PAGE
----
Continuing in our series of program notes and historical background for our upcoming concerts, by Thomas Zajac.
We will begin the first half of the program with two chants that are rather well known to Polish audiences, Gaude Mater Polonia, and Ortus de Polonia. The texts honor Saint Stanisław, the patron saint of Poland. We hear this second chant later in the program as the tenor of a four-part setting by German-born Jerzy Liban (1464 – 1546), an early Renaissance theorist and composer.
The next set will focus on the work of a little-known but fascinating composer, Petrus Wilhelmi de Grudencz (1392 – after 1452), Petrus like Liban was not Polish-born, but was an honorary native son as he studied and probably taught at the Jagiellonian University for many years and then worked across central Europe at various appointments. He was a master of a variety of the genres of the day and is known for his penchant for signing his pieces with an acrostic, wherein the first five words of the text would begin with the letters PETRVS. This practice made it fairly easy for the scholar, Jaromir Cerny, to do the groundbreaking work in identifying Grudencz’s works in the 1970s.
We ask you to pay special attention to the bitextual motet Probitate Eminentem/Ploditando Exarare, which could be described as something of a roast of Petrus’ contemporary monk Martin Ritter. When each line of text is heard separately they sound very much like a tribute to Ritter, but when the two texts combine and overlap they are transformed into a humorous list of his worst possible attributes. We know from a contemporary document that Ritter had somewhat of a drinking problem. When the abbot sent him out on an errand one evening and he came back inebriated, he got into a fight with the abbot. Having the false impression that he stabbed the abbot, Ritter ran down the hallway, crashed through a window and fell to his own death.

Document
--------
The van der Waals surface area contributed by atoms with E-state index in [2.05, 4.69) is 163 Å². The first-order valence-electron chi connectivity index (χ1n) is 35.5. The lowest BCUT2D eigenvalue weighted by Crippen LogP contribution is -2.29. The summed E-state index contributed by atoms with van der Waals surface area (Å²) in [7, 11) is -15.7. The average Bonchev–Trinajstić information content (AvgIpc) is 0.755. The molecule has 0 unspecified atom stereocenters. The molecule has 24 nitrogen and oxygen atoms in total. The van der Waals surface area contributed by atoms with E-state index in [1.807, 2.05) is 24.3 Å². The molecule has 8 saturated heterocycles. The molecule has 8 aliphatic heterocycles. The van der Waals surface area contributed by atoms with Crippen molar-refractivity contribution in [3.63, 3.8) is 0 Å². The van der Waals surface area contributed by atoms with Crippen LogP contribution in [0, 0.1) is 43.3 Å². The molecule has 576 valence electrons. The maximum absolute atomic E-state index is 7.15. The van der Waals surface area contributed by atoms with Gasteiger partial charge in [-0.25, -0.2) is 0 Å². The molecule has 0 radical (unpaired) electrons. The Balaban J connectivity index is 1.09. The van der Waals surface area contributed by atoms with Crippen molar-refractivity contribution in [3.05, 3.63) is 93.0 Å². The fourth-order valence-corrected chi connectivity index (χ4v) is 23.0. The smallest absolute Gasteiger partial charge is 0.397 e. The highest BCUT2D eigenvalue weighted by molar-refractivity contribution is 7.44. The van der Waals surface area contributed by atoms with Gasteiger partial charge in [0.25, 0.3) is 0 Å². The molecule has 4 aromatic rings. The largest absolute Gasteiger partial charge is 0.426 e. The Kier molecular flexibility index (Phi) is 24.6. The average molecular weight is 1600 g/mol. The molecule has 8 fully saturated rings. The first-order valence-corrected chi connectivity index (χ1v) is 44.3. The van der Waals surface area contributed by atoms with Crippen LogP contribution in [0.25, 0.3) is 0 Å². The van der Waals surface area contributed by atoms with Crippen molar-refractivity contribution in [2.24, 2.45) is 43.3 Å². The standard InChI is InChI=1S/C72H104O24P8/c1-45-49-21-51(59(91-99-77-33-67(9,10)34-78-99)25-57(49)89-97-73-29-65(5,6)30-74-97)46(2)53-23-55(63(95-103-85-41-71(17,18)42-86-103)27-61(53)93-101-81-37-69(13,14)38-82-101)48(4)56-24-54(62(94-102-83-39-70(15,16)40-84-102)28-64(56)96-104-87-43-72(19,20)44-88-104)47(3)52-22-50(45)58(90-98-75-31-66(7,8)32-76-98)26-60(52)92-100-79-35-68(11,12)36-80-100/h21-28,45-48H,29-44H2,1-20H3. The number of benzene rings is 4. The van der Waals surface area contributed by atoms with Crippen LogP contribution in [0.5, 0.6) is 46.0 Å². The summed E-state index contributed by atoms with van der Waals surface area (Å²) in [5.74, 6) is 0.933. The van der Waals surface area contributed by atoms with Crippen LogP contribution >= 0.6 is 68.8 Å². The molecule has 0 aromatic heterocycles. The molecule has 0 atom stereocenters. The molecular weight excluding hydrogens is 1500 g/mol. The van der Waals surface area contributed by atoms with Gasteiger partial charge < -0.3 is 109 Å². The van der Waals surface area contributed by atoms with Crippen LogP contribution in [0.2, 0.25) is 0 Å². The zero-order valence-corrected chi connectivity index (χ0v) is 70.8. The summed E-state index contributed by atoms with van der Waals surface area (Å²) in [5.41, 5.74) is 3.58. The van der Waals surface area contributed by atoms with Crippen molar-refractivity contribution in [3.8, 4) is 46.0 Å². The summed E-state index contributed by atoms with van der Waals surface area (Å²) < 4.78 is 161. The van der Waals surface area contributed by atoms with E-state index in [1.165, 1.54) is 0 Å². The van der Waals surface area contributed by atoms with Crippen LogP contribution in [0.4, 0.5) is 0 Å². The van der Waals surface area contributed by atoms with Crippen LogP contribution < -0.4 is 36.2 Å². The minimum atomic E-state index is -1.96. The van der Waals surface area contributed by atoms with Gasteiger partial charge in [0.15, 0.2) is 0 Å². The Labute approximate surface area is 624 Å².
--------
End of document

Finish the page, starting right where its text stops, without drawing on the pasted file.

In this medieval half of the program we will also hear five works from the Krasiński manuscript, named for the Krasiński Library in Warsaw where it is housed. This source contains all the works of Poland’s most important composer of the early 15th century, Mikołai z Radomia (fl. c. 1430). We hear his Gloria, written in the style of Europe’s most famous contemporary composer Johannes Ciconia, and a short and wonderfully pungent untexted ballade. We will follow this with two anonymous works, the popular laude, Ave Mater, O Maria, which appeared in several sources throughout continental Europe, and the beautiful motet Cracovia civitas, written in honor of the great city on the Vistula. Although unattributed, it is thought by some to be by Mikołai as well. We will conclude with one more work by Mikołai, a brief but glorious Alleluia based on the tenor of a Dufay chanson.